Imagine Oliver Twist at school in the poorhouse. Chances are, you are imagining something similar to my elementary education.
Before moving to Australia, my education from grade one to grade five was in Macedonia in Europe. I lived in a picturesque village/suburb, where summer days were spent playing in tree houses and running in fields and children only returned home after sunset for dinner. Those are some childhood memories I treasure – a time before computers, texting and DVDs.
School, on the other hand, was a different story; I remember feeling extremely anxious and stressed days before starting grade one. Turns out, I had every reason to be anxious. What made this school different to western standards was the bleakness of it all. There was no air-conditioning or electric heating; instead, there was a perilous wood-fed heater and it was the job of students to load it with wood. That furnace burned – or should I say melted – one of my new jackets. Imagine 6-year-old kids being able to severely burn themselves on a school heater.
Although I started school in 1994, physical discipline was still prevalent. I’m not sure what the official laws and policies were on the matter, but I know that the teacher was allowed to slap you and slap you hard. Being a model student in such a frightening place, I never experienced the dreaded slap. (Physical punishment is no longer tolerated, for the record.)
If the heater was not scary enough, let me introduce you to the school toilets. The promise of clean and proper school toilets was what my mother used to entice us towards looking forward to living in Australia. The dilapidated toilet, with doors hanging off hinges, was literally a hole in the ground. The position for your feet was indicated and between your left and right foot stood the black hole of doom. With such a hole ever-present, people still chose to leave you nasty surprises, here, there and everywhere.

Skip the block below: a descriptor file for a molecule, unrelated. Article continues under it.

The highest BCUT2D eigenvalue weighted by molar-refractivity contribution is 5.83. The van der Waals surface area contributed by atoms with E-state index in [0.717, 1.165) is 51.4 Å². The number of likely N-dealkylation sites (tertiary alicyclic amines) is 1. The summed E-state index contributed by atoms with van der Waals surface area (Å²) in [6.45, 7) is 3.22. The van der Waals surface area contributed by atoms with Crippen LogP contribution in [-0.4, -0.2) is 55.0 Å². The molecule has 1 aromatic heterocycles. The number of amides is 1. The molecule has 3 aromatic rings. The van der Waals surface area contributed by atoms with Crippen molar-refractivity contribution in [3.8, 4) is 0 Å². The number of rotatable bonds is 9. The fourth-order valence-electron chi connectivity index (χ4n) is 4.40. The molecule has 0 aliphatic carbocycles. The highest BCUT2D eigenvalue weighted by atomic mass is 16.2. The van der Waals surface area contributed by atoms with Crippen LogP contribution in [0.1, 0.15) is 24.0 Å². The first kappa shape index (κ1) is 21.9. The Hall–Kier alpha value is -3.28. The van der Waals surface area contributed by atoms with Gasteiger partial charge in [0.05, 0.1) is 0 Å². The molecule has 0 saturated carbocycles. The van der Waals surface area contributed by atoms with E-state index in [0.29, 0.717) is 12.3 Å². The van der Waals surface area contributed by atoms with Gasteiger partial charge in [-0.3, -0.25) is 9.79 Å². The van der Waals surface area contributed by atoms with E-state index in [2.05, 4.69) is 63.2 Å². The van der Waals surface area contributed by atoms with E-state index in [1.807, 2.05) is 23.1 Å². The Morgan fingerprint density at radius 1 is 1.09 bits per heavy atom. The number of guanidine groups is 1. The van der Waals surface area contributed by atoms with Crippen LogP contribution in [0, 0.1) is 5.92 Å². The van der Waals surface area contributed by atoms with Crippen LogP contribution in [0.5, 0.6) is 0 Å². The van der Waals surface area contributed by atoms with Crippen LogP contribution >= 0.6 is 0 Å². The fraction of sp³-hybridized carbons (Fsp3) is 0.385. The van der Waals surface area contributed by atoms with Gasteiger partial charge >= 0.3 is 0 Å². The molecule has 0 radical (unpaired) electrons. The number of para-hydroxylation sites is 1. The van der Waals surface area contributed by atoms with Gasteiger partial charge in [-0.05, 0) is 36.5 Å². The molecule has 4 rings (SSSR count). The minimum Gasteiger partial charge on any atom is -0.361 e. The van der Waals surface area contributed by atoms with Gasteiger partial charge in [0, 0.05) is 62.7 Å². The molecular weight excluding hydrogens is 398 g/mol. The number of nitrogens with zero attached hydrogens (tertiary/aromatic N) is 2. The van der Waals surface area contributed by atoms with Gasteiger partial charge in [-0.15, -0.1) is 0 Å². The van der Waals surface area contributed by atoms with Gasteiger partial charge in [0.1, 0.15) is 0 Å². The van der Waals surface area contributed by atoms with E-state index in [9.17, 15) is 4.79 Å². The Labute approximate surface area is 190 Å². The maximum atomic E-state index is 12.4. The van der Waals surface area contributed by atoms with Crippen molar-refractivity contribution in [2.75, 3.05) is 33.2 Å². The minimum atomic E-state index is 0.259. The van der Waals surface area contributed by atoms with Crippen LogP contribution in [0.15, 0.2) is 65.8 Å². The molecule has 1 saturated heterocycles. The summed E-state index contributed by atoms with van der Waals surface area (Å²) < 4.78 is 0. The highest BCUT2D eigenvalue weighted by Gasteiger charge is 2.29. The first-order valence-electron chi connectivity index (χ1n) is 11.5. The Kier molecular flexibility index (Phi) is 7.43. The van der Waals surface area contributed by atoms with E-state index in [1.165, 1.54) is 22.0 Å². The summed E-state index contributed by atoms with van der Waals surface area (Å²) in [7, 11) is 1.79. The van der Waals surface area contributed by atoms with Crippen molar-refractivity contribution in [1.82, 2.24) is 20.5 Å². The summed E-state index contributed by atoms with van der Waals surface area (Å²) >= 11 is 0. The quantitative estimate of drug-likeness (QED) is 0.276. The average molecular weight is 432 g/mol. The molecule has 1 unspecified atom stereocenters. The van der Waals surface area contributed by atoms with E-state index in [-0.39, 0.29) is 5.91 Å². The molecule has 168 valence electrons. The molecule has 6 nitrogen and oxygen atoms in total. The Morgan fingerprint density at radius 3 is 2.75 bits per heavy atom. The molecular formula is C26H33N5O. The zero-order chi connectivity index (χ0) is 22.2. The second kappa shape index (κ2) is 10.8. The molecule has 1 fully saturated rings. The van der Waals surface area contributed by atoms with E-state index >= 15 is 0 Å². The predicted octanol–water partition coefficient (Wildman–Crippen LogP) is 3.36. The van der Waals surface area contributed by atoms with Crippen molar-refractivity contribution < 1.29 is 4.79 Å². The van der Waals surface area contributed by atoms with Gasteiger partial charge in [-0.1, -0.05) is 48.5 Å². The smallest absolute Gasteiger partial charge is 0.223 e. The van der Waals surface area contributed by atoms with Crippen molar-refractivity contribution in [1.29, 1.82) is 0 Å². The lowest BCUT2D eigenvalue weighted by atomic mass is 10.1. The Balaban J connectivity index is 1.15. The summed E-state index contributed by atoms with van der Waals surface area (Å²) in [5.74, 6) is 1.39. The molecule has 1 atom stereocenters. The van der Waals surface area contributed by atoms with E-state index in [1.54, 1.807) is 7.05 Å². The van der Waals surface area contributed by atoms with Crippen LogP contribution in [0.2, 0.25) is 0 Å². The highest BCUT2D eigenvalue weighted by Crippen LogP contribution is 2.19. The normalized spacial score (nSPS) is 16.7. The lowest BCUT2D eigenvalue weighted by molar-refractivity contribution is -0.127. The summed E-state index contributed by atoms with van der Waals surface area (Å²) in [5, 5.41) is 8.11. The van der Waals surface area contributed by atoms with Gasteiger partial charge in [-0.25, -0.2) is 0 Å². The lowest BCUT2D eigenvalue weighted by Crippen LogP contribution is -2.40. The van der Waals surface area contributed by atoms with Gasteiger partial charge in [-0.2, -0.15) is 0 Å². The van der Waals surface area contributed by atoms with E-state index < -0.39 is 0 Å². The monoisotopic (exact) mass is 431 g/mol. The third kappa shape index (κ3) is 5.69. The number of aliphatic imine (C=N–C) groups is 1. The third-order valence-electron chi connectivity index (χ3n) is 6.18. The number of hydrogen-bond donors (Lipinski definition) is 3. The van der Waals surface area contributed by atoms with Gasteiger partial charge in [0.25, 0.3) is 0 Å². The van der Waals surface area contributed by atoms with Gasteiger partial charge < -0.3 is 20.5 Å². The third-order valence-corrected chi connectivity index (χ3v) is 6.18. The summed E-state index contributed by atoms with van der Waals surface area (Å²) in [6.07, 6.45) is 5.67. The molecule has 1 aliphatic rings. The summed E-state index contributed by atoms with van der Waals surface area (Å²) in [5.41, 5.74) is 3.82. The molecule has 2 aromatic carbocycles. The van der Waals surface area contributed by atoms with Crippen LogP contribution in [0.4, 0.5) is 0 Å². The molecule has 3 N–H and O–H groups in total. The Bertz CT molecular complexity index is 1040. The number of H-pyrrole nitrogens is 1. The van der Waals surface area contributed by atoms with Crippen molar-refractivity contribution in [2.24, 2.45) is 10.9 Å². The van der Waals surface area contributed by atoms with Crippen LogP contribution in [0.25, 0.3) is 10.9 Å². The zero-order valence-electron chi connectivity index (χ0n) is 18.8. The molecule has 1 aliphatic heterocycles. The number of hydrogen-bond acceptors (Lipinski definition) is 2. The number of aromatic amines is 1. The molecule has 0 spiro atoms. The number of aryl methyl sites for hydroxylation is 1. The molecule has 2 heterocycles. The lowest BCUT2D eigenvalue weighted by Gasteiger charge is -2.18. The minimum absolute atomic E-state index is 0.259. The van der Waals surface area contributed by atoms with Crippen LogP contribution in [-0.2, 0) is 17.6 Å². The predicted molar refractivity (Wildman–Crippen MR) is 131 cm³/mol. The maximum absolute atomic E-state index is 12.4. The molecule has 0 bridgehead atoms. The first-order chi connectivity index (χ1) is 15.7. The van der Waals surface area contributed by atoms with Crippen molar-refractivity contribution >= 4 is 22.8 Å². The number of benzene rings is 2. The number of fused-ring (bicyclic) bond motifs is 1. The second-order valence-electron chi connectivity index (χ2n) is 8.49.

If that was not disenchanting enough, by grade four, a teacher scolded me for drawing a sun in most of my art paintings/drawings. What is so wrong with a child drawing a sun? Around the school was a local corner store where students could go and buy lunch during breaks. Rumour has it the shopkeeper purchased cheap ham (which was close to its expiry or possibly past its expiry date) and sold cheap sandwiches to students. Sickening!
As soon as you started grade five, the real fun started, with the introduction of roughly ten school subjects, ranging from Macedonian literature, maths, English, geography, history, graphics, music, sport – all taught at approximately grade seven to eight at an Australian standard. Chemistry and physics would be added by grade eight, but I was not there by then.
With such an intense daily schooling and a 20-30 minute uphill walks home, regardless of rain, snow and shine, I naturally found education in Australia a piece of cake. Although I spoke little English, the school work was at a grade three standard and I felt like a big fish in a small pond. With each passing year, I excelled in English also and it quickly became my favourite subject and I am now an English/History teacher and writer.
So what has my Dickensian schooling taught me? It has made me more motivated compared to my Australian counterparts. It has made me more resilient and not tolerate mediocrity. I believe that early education should not be as stern as mine was but with that being said, students should not be babysat or wrapped in cotton wool, either.
So next time I teach an unruly class, perhaps I should frighten them with anecdotes about my school’s toilet.
Featured image via wallpaperfo.com